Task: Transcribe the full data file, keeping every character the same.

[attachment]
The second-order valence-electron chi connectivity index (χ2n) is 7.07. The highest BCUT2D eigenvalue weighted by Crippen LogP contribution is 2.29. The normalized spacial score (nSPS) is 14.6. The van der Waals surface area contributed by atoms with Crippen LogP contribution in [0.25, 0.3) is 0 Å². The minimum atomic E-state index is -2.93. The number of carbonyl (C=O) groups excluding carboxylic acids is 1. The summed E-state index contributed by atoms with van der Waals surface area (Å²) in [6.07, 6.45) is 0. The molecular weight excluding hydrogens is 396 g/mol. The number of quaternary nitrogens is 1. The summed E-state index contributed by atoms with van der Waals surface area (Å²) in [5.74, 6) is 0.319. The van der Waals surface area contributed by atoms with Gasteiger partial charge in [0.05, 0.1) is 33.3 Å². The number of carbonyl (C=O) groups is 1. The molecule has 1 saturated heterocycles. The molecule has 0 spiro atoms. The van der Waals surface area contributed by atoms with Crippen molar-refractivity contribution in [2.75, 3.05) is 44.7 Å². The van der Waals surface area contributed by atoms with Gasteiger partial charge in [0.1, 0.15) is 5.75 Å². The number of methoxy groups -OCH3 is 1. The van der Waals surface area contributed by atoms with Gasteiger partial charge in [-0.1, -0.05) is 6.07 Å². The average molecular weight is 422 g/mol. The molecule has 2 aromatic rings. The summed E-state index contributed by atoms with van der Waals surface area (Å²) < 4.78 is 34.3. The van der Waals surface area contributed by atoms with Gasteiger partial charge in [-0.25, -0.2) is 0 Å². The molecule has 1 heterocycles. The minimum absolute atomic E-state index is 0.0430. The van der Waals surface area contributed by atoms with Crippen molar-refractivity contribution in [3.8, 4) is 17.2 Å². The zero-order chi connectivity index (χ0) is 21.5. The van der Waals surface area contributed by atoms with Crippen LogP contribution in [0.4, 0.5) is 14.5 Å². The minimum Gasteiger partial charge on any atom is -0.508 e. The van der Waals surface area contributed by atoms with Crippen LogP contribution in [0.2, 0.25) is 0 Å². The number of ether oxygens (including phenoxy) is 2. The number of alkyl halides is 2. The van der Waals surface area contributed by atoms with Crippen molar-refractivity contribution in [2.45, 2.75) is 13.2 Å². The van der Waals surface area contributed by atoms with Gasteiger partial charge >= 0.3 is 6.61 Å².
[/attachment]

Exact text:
The second-order valence-electron chi connectivity index (χ2n) is 7.07. The highest BCUT2D eigenvalue weighted by Crippen LogP contribution is 2.29. The normalized spacial score (nSPS) is 14.6. The van der Waals surface area contributed by atoms with Crippen LogP contribution in [0.25, 0.3) is 0 Å². The minimum atomic E-state index is -2.93. The number of carbonyl (C=O) groups excluding carboxylic acids is 1. The summed E-state index contributed by atoms with van der Waals surface area (Å²) in [6.07, 6.45) is 0. The molecular weight excluding hydrogens is 396 g/mol. The number of quaternary nitrogens is 1. The summed E-state index contributed by atoms with van der Waals surface area (Å²) in [5.74, 6) is 0.319. The van der Waals surface area contributed by atoms with Gasteiger partial charge in [0.05, 0.1) is 33.3 Å². The number of carbonyl (C=O) groups is 1. The molecule has 1 saturated heterocycles. The molecule has 0 spiro atoms. The van der Waals surface area contributed by atoms with Crippen molar-refractivity contribution in [2.75, 3.05) is 44.7 Å². The van der Waals surface area contributed by atoms with Gasteiger partial charge in [0.1, 0.15) is 5.75 Å². The number of methoxy groups -OCH3 is 1. The van der Waals surface area contributed by atoms with Gasteiger partial charge in [-0.1, -0.05) is 6.07 Å². The average molecular weight is 422 g/mol. The molecule has 2 aromatic rings. The summed E-state index contributed by atoms with van der Waals surface area (Å²) < 4.78 is 34.3. The van der Waals surface area contributed by atoms with Gasteiger partial charge in [-0.25, -0.2) is 0 Å². The molecule has 1 heterocycles. The minimum absolute atomic E-state index is 0.0430. The van der Waals surface area contributed by atoms with Crippen molar-refractivity contribution in [3.8, 4) is 17.2 Å². The zero-order chi connectivity index (χ0) is 21.5. The van der Waals surface area contributed by atoms with Crippen LogP contribution in [0.4, 0.5) is 14.5 Å². The minimum Gasteiger partial charge on any atom is -0.508 e. The van der Waals surface area contributed by atoms with Crippen LogP contribution in [0.2, 0.25) is 0 Å². The number of ether oxygens (including phenoxy) is 2. The number of alkyl halides is 2. The van der Waals surface area contributed by atoms with Crippen molar-refractivity contribution in [2.45, 2.75) is 13.2 Å². The van der Waals surface area contributed by atoms with Gasteiger partial charge >= 0.3 is 6.61 Å².